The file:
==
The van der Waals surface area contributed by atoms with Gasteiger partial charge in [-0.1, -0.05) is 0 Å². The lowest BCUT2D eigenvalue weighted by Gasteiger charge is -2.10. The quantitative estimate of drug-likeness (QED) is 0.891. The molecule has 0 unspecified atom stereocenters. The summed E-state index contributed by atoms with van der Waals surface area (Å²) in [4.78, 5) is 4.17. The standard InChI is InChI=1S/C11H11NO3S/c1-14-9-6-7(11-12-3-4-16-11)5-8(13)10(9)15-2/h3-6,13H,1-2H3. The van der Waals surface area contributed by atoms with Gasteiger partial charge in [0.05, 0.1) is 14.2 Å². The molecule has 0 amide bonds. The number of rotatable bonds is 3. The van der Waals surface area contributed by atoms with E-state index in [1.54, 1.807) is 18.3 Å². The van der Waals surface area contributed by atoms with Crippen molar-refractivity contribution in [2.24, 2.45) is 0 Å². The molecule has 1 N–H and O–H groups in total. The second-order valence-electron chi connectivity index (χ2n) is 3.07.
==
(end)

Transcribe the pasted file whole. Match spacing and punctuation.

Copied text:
The van der Waals surface area contributed by atoms with Gasteiger partial charge in [-0.1, -0.05) is 0 Å². The lowest BCUT2D eigenvalue weighted by Gasteiger charge is -2.10. The quantitative estimate of drug-likeness (QED) is 0.891. The molecule has 0 unspecified atom stereocenters. The summed E-state index contributed by atoms with van der Waals surface area (Å²) in [4.78, 5) is 4.17. The standard InChI is InChI=1S/C11H11NO3S/c1-14-9-6-7(11-12-3-4-16-11)5-8(13)10(9)15-2/h3-6,13H,1-2H3. The van der Waals surface area contributed by atoms with Gasteiger partial charge in [0.05, 0.1) is 14.2 Å². The molecule has 0 amide bonds. The number of rotatable bonds is 3. The van der Waals surface area contributed by atoms with E-state index in [1.54, 1.807) is 18.3 Å². The van der Waals surface area contributed by atoms with Crippen molar-refractivity contribution in [2.24, 2.45) is 0 Å². The molecule has 1 N–H and O–H groups in total. The second-order valence-electron chi connectivity index (χ2n) is 3.07.